This paper empirically analyzes the joint impact of democracy and press freedom on corruption.
Based in the theoretical literature, we argue that both institutional features are complements rather than substitutes in controlling corruption. Our regressions are based on a cross section of 170 countries covering the period from 2005 to 2010 as well as on panel evidence for 175 countries from 1996 to 2010.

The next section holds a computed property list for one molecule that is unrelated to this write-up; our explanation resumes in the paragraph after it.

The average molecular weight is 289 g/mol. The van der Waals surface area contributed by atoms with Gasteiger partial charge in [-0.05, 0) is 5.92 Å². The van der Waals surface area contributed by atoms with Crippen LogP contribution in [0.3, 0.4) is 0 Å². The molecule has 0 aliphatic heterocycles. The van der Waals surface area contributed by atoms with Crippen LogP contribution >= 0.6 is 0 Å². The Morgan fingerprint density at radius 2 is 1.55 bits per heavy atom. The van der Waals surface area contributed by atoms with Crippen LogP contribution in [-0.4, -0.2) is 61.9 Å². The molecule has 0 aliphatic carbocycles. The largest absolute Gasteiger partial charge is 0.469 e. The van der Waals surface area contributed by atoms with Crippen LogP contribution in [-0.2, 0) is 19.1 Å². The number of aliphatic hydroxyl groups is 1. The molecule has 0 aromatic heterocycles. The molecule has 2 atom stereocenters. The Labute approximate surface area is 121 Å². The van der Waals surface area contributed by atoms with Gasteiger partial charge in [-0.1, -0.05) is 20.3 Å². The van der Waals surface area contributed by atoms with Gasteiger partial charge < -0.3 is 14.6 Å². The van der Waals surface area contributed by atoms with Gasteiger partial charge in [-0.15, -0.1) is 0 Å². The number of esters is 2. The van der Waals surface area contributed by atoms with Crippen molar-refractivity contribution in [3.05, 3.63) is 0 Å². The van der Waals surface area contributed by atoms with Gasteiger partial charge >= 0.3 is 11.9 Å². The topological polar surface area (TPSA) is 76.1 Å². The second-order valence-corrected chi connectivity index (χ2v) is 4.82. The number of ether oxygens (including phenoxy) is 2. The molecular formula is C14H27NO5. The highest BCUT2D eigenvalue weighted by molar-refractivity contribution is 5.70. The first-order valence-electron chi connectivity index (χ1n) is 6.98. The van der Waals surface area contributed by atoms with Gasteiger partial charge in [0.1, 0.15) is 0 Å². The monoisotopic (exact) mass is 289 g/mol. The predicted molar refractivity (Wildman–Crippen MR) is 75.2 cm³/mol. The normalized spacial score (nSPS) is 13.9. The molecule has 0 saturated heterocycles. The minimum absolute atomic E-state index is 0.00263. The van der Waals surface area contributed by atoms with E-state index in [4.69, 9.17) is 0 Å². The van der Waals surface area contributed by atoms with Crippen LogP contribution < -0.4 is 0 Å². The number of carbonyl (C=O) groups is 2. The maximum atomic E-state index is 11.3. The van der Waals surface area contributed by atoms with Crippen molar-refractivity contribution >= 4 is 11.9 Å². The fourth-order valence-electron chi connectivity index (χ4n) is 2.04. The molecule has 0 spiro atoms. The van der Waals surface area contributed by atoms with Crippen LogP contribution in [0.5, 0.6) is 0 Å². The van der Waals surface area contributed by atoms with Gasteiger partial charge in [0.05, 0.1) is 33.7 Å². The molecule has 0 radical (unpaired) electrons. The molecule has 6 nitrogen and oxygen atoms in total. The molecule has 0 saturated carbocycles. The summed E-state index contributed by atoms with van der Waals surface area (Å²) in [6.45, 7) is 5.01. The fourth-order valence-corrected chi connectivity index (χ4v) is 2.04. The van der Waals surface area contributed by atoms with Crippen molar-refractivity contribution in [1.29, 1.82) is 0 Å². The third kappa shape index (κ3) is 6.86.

The results show that democratic elections only work in controlling corruption, if there is a certain degree of press freedom in a country, vice versa. Our policy implication is that democratic reforms are more effective if they are accompanied by institutional reforms strengthening the monitoring of politicians.